SENATE BILL REPORT
This analysis was prepared by non-partisan legislative staff for the use of legislative members in their deliberations. This analysis is not a part of the legislation nor does it constitute a statement of legislative intent.
As Reported by Senate Committee On:
Commerce & Labor, February 5, 2014
Title: An act relating to workers' compensation group self-insurance plans.
Brief Description: Authorizing workers' compensation group self-insurance plans.
Sponsors: Senators Braun, Benton, Becker, Sheldon, Baumgartner, Brown, Schoesler, Rivers, Honeyford, Tom, Hewitt and Parlette.
Committee Activity: Commerce & Labor: 1/22/14, 1/31/14, 2/05/14 [DPS, DNP].
SENATE COMMITTEE ON COMMERCE & LABOR
Majority Report: That Substitute Senate Bill No. 6179 be substituted therefor, and the substitute bill do pass.
Signed by Senators Holmquist Newbry, Chair; Braun, Vice Chair; Hewitt and King.
Minority Report: Do not pass.
Signed by Senators Conway, Ranking Member; Hasegawa and Kohl-Welles.
Staff: Mac Nicholson (786-7445)
Background: Under the state's industrial insurance laws, employers must insure through the State Fund administered by the Department of Labor and Industries (L&I) or, if qualified, may self-insure. Self-insurance is a program in which the employer provides any and all appropriate benefits to the injured worker and manages the claims of its employees. A self-insured employer is responsible for the payment of benefits during the time that a claim is open, remains liable for benefits during a reopening period, and continues to be liable for worker benefits whether the employer's self-insurance certification is continued or surrendered.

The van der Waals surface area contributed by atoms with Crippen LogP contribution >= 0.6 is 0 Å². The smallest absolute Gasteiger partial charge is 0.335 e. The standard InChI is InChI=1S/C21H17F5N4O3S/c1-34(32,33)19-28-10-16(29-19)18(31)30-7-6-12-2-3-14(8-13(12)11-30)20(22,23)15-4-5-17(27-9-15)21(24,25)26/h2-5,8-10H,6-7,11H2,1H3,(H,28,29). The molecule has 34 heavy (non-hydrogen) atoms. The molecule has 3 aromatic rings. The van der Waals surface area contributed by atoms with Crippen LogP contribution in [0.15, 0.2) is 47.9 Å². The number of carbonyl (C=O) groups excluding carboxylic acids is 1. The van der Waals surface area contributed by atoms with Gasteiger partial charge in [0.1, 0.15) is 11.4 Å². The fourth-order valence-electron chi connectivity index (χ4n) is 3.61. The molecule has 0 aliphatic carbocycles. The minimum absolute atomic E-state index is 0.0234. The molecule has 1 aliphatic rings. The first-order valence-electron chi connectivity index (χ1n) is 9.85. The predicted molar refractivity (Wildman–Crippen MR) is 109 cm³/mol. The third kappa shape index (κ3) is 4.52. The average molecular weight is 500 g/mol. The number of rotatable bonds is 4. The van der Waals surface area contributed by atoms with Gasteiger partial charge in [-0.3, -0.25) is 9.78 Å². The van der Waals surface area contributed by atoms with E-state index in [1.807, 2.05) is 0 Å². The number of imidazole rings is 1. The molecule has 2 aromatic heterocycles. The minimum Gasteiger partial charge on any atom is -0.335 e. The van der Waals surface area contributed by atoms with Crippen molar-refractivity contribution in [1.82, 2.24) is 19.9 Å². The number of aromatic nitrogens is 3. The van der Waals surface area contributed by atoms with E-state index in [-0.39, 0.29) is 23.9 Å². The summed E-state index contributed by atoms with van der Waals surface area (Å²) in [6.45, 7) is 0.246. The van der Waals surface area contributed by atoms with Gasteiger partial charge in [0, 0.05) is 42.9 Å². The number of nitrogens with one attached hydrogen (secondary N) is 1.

An employer may qualify as a self-insurer by demonstrating sufficient financial ability to make prompt payment of all industrial insurance benefits that may become due from the employer. An application for certification as a self-insured employer must include financial information establishing that the employer meets certain financial and other criteria including possession of at least $25 million in total assets and three years of fully audited financial statements. A self-insured employer may also be required to provide a surety bond or other security to L&I.
Self-insurance for groups is currently limited to school districts, educational service districts, and two hospital groups.
Summary of Bill (Recommended Substitute): Any group of employers who are substantially similar may adopt a plan for group self-insurance. Substantially similar means private employers who are affiliated with the same industry, line of work, or trade, or public employers who are of the same type of government entity. A self-insurance group may not include both private and public employers. Under a group self-insurance plan, the group must assume the liability of all the member employers within the group and pay all benefits and all assessments for which the member employers are liable. Each member employer of the group is responsible, jointly and severally, for all liabilities of the group during its respective period of membership.
A group of employers seeking to qualify as a group self-insurer must apply for certification to L&I. Each member of the group must also file a copy of a properly executed participation indemnity agreement that must jointly and severally bind the group and every member to meet the workers' compensation obligations of each member. L&I may require submission of copies of agreements, contracts, and other pertinent documents relating to the group. A group self-insurer may secure the services of a group administrator.
A group self-insurer must form a group insolvency trust or other mechanism to be used as the exclusive mechanism to provide for payment of benefits to injured workers of employers participating in the group in the case of insolvency of one or more members of the group.